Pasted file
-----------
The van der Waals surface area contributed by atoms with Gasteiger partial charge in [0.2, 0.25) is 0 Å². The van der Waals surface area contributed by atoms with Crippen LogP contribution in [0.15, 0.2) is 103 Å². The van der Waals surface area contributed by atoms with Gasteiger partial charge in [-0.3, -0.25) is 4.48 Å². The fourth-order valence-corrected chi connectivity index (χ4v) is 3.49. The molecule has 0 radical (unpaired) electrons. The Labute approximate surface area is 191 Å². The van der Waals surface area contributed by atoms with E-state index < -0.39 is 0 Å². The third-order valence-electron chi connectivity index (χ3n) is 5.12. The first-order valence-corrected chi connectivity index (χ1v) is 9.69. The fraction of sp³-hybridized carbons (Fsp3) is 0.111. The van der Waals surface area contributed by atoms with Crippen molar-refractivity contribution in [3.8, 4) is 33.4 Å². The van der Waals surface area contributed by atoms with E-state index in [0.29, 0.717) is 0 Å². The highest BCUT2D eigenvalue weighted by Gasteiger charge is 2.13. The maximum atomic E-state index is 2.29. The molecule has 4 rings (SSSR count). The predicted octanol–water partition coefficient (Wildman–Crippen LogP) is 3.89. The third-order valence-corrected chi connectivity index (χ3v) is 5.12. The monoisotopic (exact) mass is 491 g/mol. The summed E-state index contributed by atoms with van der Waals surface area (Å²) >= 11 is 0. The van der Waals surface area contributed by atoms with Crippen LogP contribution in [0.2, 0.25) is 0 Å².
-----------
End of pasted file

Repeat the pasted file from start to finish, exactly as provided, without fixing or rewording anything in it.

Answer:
The van der Waals surface area contributed by atoms with Gasteiger partial charge in [0.2, 0.25) is 0 Å². The van der Waals surface area contributed by atoms with Crippen LogP contribution in [0.15, 0.2) is 103 Å². The van der Waals surface area contributed by atoms with Gasteiger partial charge in [-0.3, -0.25) is 4.48 Å². The fourth-order valence-corrected chi connectivity index (χ4v) is 3.49. The molecule has 0 radical (unpaired) electrons. The Labute approximate surface area is 191 Å². The van der Waals surface area contributed by atoms with E-state index < -0.39 is 0 Å². The third-order valence-electron chi connectivity index (χ3n) is 5.12. The first-order valence-corrected chi connectivity index (χ1v) is 9.69. The fraction of sp³-hybridized carbons (Fsp3) is 0.111. The van der Waals surface area contributed by atoms with Crippen molar-refractivity contribution in [3.8, 4) is 33.4 Å². The van der Waals surface area contributed by atoms with E-state index in [0.29, 0.717) is 0 Å². The highest BCUT2D eigenvalue weighted by Gasteiger charge is 2.13. The maximum atomic E-state index is 2.29. The molecule has 4 rings (SSSR count). The predicted octanol–water partition coefficient (Wildman–Crippen LogP) is 3.89. The third-order valence-corrected chi connectivity index (χ3v) is 5.12. The monoisotopic (exact) mass is 491 g/mol. The summed E-state index contributed by atoms with van der Waals surface area (Å²) >= 11 is 0. The van der Waals surface area contributed by atoms with Crippen LogP contribution in [0.2, 0.25) is 0 Å².